The Yale Corporation last month paired trustees with the Dean of Yale College and the deans of each of Yale’s graduate and professional schools to facilitate communication between the University’s governing body and its academic leaders.
The program, modeled after a similar initiative at Harvard, seeks to educate trustees about the University’s academic units and familiarize deans with the Corporation. Each year, trustees will rotate to a different school so that Corporation members become familiar with six different deans and schools over the course of their six-year terms.
“It’s really a two-way street,” said Senior Fellow Donna Dubinsky ’77, who was paired with Dean of the School of Forestry & Environmental Studies Indy Burke. “It’s about a board member learning more about a school and a dean learning more about what the board member’s thinking about what the University should do.”
Burke, who became dean last October, said that before the initiative was introduced, she had no formal engagement with members of the Corporation other than at an introductory dinner at University President Peter Salovey’s house.
Burke said she met with Dubinsky for lunch last week and discussed the School of Forestry & Environmental Studies’ dual-degree programs, as well as issues relating to faculty recruitment, promotion and retention.
“The Corporation sees the University from 30,000 feet,” Burke said. “I just think it’s important for them to have a sense of what really happens at the ground level.”
According to Acting Dean of the Yale School of Management Anjani Jain, Corporation members, such as PepsiCo Inc. CEO Indra Nooyi ’80, have long served on the business school’s governing body. The trustees’ involvement in the governance of SOM represents an ongoing effort to embed the school in Yale’s institutional framework, Jain said.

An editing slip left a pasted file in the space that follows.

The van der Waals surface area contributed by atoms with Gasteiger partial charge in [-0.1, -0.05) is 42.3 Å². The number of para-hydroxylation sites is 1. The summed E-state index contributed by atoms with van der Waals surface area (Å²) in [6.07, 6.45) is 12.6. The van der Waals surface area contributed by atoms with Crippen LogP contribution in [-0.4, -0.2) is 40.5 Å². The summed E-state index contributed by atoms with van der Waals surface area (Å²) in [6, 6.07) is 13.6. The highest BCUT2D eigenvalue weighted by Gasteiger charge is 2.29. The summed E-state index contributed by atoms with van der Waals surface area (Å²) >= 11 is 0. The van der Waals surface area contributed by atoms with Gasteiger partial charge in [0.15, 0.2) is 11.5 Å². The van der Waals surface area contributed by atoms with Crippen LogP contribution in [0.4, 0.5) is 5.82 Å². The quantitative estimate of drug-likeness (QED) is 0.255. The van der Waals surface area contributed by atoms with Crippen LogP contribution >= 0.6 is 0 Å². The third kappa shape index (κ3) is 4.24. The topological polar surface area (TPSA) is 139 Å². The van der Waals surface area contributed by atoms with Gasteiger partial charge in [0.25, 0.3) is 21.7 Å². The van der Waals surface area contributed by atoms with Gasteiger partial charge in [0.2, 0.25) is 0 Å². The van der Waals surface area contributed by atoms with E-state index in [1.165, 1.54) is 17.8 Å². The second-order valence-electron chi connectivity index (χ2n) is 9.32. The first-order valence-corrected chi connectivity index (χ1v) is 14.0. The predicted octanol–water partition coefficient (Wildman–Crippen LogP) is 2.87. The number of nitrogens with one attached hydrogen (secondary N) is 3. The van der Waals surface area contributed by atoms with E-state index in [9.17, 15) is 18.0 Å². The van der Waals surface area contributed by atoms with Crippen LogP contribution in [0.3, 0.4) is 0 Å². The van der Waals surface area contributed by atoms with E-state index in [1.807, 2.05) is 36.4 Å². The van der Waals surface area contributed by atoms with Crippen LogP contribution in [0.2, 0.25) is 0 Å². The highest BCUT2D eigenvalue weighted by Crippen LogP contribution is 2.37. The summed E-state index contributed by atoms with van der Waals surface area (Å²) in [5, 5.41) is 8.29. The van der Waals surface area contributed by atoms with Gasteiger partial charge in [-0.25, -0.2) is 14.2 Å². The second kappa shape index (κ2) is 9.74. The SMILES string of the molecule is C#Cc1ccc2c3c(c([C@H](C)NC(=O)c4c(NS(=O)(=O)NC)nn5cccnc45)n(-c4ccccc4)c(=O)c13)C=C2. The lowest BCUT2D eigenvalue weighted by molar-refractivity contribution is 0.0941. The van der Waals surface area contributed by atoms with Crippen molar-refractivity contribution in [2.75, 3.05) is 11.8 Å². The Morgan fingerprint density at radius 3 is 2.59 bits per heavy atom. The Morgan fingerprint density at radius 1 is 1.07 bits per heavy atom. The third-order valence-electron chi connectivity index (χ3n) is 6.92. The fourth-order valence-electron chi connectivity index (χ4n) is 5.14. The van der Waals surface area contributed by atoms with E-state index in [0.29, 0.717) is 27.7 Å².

Jain added that he plans to discuss the school’s finances and strategic plan with Douglas Warner ’68, the school’s assigned trustee and the former chair of J.P. Morgan Chase & Co.
“The trustees are ultimately the governing bodies of the University and in some ways the board of advisors of the respective schools are acting on behalf of trustees,” Jain said. “Ultimately, the governance of the institution is the trustees’ responsibility and major decisions such as the creation of new degrees are commitments of financial resources that have always required trustee approval.”
For instance, Jain added, the School of Management needed approval from the Corporation’s Education Policy Committee before it launched its Master of Management Studies degree program this fall.
As the Corporation gathered on campus for their October meeting last Saturday, several of the trustees introduced themselves to their paired deans. But due to scheduling conflicts, some introductory meetings will take place later on in the academic year, said University spokesman Tom Conroy.
Organized through the Office of the University Secretary, many of the initial pairings were based on overlap between trustees’ backgrounds and the schools with which they were matched.
Trustee Paul Joskow GRD ’72, an MIT professor of economics and the president of the Alfred P. Sloan Foundation, was paired with School of Music Dean Robert Blocker. In an email to the News, Joskow, who sits on the Board of Overseers of the Boston Symphony, said he knows many musicians whom he could ask for advice.
But Dubinsky said she hopes future dean-trustee pairings will introduce Corporation members to new fields. For instance, a trustee with a background in business might be matched with the Dean of the School of Art, she said.
The trustee pairing program was announced in March, along with other transparency and accessibility initiatives designed to offer faculty, students and staff greater voice in administrative decisions and to inform them about the functions of the Yale Corporation.
Hailey Fuchs | email@example.com